Consumer Products: With Passage of California's Proposition 67, Question is “Would You Like Paper or…Paper?”
On November 8, 2016, California voters approved Proposition 67, the statewide ban on carry-out plastic bags, by 52 percent. At the same time, California voters rejected Proposition 65 by 55 percent–a measure that would have sent the proceeds from sales of paper bags and reusable bags to environmental causes.
Main Provisions of Proposition 67
Prohibits most grocery stores, convenience stores, large pharmacies, and liquor stores from providing single-use plastic carry-out bags. The provision excludes plastic bags used for certain purposes, such as those used for unwrapped produce.
Creates new standards for the material content and durability of reusable plastic carryout bags. The California Department of Resources Recovery and Recycling (CalRecycle) would be responsible for ensuring that bag manufacturers meet these requirements. The measure also defines standards for other types of carryout bags.
Requires a store to charge at least 10 cents for any carryout bag that it provides to consumers at checkout. Certain low-income persons would not have to pay the charge.
Main Provisions of Proposition 65
Redirects carryout bag revenue to a new state environmental fund called the Environmental Protection and Enhancement Fund.
Allows funds to be used for grants to support programs and projects related to (1) drought mitigation; (2) recycling; (3) clean drinking water supplies; (4) state, regional, and local parks; (5) beach cleanup; (6) litter removal; and (7) wildlife habitat restoration.
Takes effect only if both propositions pass and Proposition 65 gets more “yes” votes than Proposition 67.
Support and Opposition to the Measure
Proposition 67 actually kept in place Senate Bill 270, legislation that was passed in 2014, which would have gone into effect in January 1, 2015 if a referendum had not delayed the legislations implementation. The plastic bag industry paid for Proposition 67 to qualify for the ballot as a referendum to Senate Bill 270. After the measure landed on the ballot, the plastics industry largely stopped campaigning, suggesting that the referendum was an attempt to delay the law taking effect.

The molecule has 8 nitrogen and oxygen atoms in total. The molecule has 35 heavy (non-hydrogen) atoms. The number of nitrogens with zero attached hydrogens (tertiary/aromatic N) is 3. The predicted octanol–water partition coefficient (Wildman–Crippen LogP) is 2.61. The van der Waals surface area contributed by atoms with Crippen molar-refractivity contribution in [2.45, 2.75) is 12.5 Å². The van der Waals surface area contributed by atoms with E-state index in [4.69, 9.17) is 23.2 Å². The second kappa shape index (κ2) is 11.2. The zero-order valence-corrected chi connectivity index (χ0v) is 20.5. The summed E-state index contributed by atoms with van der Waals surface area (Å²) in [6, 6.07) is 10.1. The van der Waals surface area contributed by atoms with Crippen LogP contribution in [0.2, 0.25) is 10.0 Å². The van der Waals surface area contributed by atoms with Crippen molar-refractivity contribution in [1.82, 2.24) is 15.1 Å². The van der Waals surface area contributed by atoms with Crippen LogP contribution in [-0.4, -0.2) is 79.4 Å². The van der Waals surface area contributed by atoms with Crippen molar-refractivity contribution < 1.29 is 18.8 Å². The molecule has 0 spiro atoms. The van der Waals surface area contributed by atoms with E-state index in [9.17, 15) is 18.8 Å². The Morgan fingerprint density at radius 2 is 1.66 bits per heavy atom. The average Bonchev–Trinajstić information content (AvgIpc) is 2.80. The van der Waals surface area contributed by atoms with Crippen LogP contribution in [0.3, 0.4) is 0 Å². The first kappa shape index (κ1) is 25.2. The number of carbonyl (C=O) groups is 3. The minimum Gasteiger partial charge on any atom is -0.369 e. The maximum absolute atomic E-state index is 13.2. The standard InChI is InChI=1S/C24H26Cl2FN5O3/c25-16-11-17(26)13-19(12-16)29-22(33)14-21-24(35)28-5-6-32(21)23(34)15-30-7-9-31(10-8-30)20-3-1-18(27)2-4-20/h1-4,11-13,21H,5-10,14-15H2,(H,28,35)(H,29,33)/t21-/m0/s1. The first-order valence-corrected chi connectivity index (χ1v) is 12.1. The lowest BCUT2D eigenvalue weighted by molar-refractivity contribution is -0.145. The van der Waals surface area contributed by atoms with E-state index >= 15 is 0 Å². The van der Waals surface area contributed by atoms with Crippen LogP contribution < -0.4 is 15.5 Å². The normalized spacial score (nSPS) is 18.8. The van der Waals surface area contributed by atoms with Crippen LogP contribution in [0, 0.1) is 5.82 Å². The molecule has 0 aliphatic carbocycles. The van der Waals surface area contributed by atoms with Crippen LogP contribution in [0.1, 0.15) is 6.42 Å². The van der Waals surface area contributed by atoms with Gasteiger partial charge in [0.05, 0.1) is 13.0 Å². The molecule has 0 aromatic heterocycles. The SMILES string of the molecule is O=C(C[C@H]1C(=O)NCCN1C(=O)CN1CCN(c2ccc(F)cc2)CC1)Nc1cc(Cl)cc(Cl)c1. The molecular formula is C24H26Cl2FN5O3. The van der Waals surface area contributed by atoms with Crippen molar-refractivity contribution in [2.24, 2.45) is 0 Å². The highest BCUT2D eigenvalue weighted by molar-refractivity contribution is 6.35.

The groups working to protect the ban on plastic bags included environmental groups such as Clean Water Action and the Surfrider Foundation, but also grocery retailing giant Albertsons Safeway and the California Grocers Association. The campaign in favor of the ban argued that the plastic bags were an ecological nuisance and ended up in rivers, streams, oceans and other waterways, which ultimately harmed animal inhabitants and the state’s economy due to coastal tourism.
The same coalition of plastic bag companies, led by the American Plastic Bag Alliance, that pushed to overturn SB 270 also put Proposition 65 on the ballot. Proposition 65 failed by 55 percent and would have sent the proceeds from sales of paper bag alternative packaging to the Environmental Protection and Enhancement Fund for environmental causes. Because the plastics industry simultaneously attempted to block the ban on carry-out bags and pass the measure that prohibits grocers from keeping the proceeds of the bag sales, many have seen Proposition 65 as an attack on grocers for supporting the bag ban by directing the proceeds to an environmental fund. Others simply believe the propositions were put on the ballot together to confuse voters or divide the environmentalists and grocers working in favor of Prop. 67. According to some statements by the groups organized to win a “yes” vote on 67 and a “no” on 65, the two proposals were confusing by design.
For some the ban will not be much of a change either because local ordinances already banned carry-out bags or because small retailers will not be covered by the law. But for those living in municipalities without ordinances, many will be surprised when they no longer hear, “Would you like paper or plastic?” The ban takes effect immediately, and although some argue the ban is a win for the environment and others argue it is a win for retailers, one takeaway is clear: throw your reusable bags in the trunk or be prepared to pay at least 10 cents for a paper bag!